Surnames Categorized "food"

This is a list of surnames in which the categories include food.
Appleby English
From the name of various English towns, derived from Old English æppel "apple" and Old Norse býr "farm, settlement".
Appleton English
From the name of several English towns, meaning "orchard" in Old English (a compound of æppel "apple" and tun "enclosure, yard").
Bancroft English
From any of the various places of this name, derived from Old English bean meaning "bean" and croft meaning "small enclosed field".
Barnes English
Denoted a person who worked or lived in a barn. The word barn is derived from Old English bere "barley" and ærn "dwelling".
Bobal Czech
Derived from Czech bob meaning "bean".
Boerefijn Dutch
Possibly an adaptation of French beurre fin meaning "good butter".
Bohn German
Occupational name for a bean grower, derived from Middle High German bone "bean".
Breiner German, Swedish
Occupational name derived from Middle High German brie "porridge".
Brodbeck German
Means "bread baker" from Middle High German brot "bread" and becke "baker".
Chlebek Polish
From Polish chleb "bread", used to denote a baker.
Chow Chinese
Alternate transcription of Chinese (see Zhou).
Coke English
Variant of Cook.
Cola Italian
From the given name Nicola 1.
Curry Irish
Anglicized form of Ó Comhraidhe or Ó Corra.
Fiscella Italian
Derived from Italian fiscella, which was a basket used to conserve cheese. The name was probably used to denote a person who made cheese.
Fisker Danish
Means "fisherman" in Danish.
Gardener English
Occupational surname for one who was a gardener, from Old French jardin meaning "garden" (of Frankish origin).
Garner 1 English
From Old French gernier meaning "granary", a derivative of Latin granum meaning "grain". This name could refer to a person who worked at a granary or lived near one.
Gomółka Polish
Derived from Polish gomółka, a type of round cheese, ultimately from an old Polish word meaning "round".
Heinz German
Derived from a diminutive of Heinrich.
Honeycutt English
Derived from the name of the English town of Hunnacott, derived from Old English hunig "honey" or the given name Huna combined with cot "cottage".
Jagoda Polish
Means "berry" in Polish.
Jiang 2 Chinese
From Chinese (jiāng) meaning "ginger".
Kalbfleisch German
Occupational name for a butcher who dealt in veal, from German kalb meaning "calf" and fleisch meaning "meat".
Kasabian Armenian
Alternate transcription of Armenian Ղասաբյան (see Ghasabyan).
Keller German
Means "cellar" in German, an occupational name for one in charge of the food and drink.
Kersey English
From an English place name meaning derived from Old English cærse "watercress" and eg "island".
Knochenmus German
From German Knochen "bone" and Mus "sauce". It probably referred to someone who worked in the butcher trade.
Köhl German
Variant of Kohl.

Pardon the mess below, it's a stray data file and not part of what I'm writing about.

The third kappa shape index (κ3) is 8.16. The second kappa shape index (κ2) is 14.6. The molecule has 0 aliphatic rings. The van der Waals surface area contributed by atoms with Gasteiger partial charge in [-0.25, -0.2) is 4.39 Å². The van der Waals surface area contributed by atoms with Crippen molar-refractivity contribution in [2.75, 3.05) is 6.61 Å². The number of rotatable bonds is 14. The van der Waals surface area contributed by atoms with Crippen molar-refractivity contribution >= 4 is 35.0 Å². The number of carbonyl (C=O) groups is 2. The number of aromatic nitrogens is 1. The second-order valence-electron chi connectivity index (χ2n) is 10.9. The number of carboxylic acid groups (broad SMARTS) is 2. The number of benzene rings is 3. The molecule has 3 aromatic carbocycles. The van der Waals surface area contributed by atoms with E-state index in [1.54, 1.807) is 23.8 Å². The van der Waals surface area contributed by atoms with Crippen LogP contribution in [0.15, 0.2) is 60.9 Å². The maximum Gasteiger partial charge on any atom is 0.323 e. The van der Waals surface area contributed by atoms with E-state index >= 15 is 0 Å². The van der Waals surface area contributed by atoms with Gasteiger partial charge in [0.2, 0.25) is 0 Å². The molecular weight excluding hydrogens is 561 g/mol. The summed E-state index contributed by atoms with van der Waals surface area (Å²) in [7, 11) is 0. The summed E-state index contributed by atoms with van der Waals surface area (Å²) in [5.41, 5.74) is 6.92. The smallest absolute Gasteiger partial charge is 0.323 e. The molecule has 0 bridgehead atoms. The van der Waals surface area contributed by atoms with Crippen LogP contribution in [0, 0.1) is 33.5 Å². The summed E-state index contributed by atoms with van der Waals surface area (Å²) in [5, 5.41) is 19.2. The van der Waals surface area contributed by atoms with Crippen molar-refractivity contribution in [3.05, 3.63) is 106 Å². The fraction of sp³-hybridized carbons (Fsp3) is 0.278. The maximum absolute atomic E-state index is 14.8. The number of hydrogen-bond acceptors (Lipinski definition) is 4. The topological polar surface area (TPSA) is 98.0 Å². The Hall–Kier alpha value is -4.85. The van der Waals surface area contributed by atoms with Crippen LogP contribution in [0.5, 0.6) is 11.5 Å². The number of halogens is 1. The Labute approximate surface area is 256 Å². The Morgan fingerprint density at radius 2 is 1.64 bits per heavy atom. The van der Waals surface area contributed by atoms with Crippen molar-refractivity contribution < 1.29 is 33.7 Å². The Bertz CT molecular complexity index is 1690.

Kohl German
Derived from Middle High German kol "cabbage".
Küchler German
Occupational surname for a baker who made small cakes or cookies, derived from Middle High German kuoche "cake, pastry".
Linden German
Derived from Old High German linta meaning "linden tree".
Linton English
Originally from place names meaning either "flax town" or "linden tree town" in Old English.
Lyndon English
Originally from a place name meaning "linden tree hill" in Old English.
Malinowski Polish
From Polish malina meaning "raspberry", originally indicating a person who lived near a raspberry patch.
Mandel German, Yiddish
Means "almond" in German, an occupational name for a grower or seller, or a topographic name for a person who lived near an almond tree. As a Jewish name it is ornamental.
Mandelbaum Jewish
Means "almond tree" in German.
Máselník Czech
Referred to one who churned or sold butter or buttermilk, derived from Czech máslo "butter".
Metzger German
Means "butcher" in German.
Murgia Sardinian
Means "brine" in Sardinian, perhaps a nickname for someone who pickled foods.
Necchi Italian
Possibly from Italian neccio, a type of flat bread.
Oleastro Spanish
Means "wild olive" in Spanish, originally indicating one who lived near such a tree.
Oliynyk Ukrainian
Derived from Ukrainian олія (oliya) meaning "oil, fat".
Pasternak Polish, Ukrainian, Russian, Yiddish
Means "parsnip" in various Slavic languages, ultimately from Latin pastinaca. A famous bearer was Boris Pasternak (1890-1960), author of Doctor Zhivago.
Peynirci Turkish
From Turkish peynir meaning "cheese".
Pickle English
Derived from Middle English pighel meaning "small field".
Pittaluga Italian
Originally a nickname for somebody who steals grapes from vineyards. In the Genoese dialect pittà means "to pick" and uga means "grapes" (uva in Italian).
Porras Spanish, Catalan
From a nickname meaning "club" in Spanish and Catalan, ultimately from Latin porrum meaning "leek".
Pottinger English
Occupational name, either for an apothecary, from Old French potecaire, or a seller of stew, from Old French potagier.
Ramsey English, Scottish
Means "garlic island", derived from Old English hramsa "garlic" and eg "island". The surname was brought to Scotland by the Norman baron Simundus de Ramsay.
Rettig German
Derived from Middle High German retich, Middle Low German redik meaning "radish", an occupational name for a grower or seller of radishes.
Rice Welsh
Derived from the given name Rhys.
Senft 1 German
Occupational name for a mustard seller, from German Senf "mustard".
Sparacello Italian
From Sicilian sparaciu meaning "asparagus", an occupational name for an asparagus seller or grower.
Sweet English
From a nickname meaning "sweet, pleasant", from Old English swete.
Tachibana Japanese
From Japanese (tachibana) meaning "orange, tangerine".
Wiśniewski Polish
From the name of various Polish towns named Wiśniewo, derived from Polish wiśnia meaning "sour cherry".
Ziemniak Polish
Means "potato" in Polish.